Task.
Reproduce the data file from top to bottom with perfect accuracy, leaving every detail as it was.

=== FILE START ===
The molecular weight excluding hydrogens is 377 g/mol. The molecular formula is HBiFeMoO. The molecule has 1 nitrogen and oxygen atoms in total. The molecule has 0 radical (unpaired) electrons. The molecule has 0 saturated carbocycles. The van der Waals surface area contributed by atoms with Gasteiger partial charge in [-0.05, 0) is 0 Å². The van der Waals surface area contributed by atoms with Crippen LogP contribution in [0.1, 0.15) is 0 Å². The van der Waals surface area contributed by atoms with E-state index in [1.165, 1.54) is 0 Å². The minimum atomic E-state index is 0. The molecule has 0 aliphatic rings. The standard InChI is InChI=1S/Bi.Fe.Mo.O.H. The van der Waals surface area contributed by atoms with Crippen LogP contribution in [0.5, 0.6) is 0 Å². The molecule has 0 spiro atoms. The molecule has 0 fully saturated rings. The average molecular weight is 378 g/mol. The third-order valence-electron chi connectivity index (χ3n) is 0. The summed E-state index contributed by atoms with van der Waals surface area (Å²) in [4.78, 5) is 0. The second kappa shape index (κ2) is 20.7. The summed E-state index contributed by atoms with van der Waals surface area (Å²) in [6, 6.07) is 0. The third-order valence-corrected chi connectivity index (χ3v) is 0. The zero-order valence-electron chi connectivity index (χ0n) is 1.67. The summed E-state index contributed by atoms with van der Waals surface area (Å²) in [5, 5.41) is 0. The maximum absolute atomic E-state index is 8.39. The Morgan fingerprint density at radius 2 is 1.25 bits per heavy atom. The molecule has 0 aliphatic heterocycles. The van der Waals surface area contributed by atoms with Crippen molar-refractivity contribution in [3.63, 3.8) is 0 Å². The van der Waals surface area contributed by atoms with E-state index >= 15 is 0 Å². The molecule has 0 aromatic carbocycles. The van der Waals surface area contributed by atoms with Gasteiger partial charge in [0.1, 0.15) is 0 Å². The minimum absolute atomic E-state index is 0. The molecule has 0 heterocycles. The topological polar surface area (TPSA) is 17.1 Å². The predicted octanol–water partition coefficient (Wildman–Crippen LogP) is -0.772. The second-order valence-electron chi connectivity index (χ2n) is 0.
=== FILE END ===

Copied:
The molecular weight excluding hydrogens is 377 g/mol. The molecular formula is HBiFeMoO. The molecule has 1 nitrogen and oxygen atoms in total. The molecule has 0 radical (unpaired) electrons. The molecule has 0 saturated carbocycles. The van der Waals surface area contributed by atoms with Gasteiger partial charge in [-0.05, 0) is 0 Å². The van der Waals surface area contributed by atoms with Crippen LogP contribution in [0.1, 0.15) is 0 Å². The van der Waals surface area contributed by atoms with E-state index in [1.165, 1.54) is 0 Å². The minimum atomic E-state index is 0. The molecule has 0 aliphatic rings. The standard InChI is InChI=1S/Bi.Fe.Mo.O.H. The van der Waals surface area contributed by atoms with Crippen LogP contribution in [0.5, 0.6) is 0 Å². The molecule has 0 spiro atoms. The molecule has 0 fully saturated rings. The average molecular weight is 378 g/mol. The third-order valence-electron chi connectivity index (χ3n) is 0. The summed E-state index contributed by atoms with van der Waals surface area (Å²) in [4.78, 5) is 0. The second kappa shape index (κ2) is 20.7. The summed E-state index contributed by atoms with van der Waals surface area (Å²) in [6, 6.07) is 0. The third-order valence-corrected chi connectivity index (χ3v) is 0. The zero-order valence-electron chi connectivity index (χ0n) is 1.67. The summed E-state index contributed by atoms with van der Waals surface area (Å²) in [5, 5.41) is 0. The maximum absolute atomic E-state index is 8.39. The Morgan fingerprint density at radius 2 is 1.25 bits per heavy atom. The molecule has 0 aliphatic heterocycles. The van der Waals surface area contributed by atoms with Crippen molar-refractivity contribution in [3.63, 3.8) is 0 Å². The van der Waals surface area contributed by atoms with E-state index >= 15 is 0 Å². The molecule has 0 aromatic carbocycles. The van der Waals surface area contributed by atoms with Gasteiger partial charge in [0.1, 0.15) is 0 Å². The minimum absolute atomic E-state index is 0. The molecule has 0 heterocycles. The topological polar surface area (TPSA) is 17.1 Å². The predicted octanol–water partition coefficient (Wildman–Crippen LogP) is -0.772. The second-order valence-electron chi connectivity index (χ2n) is 0.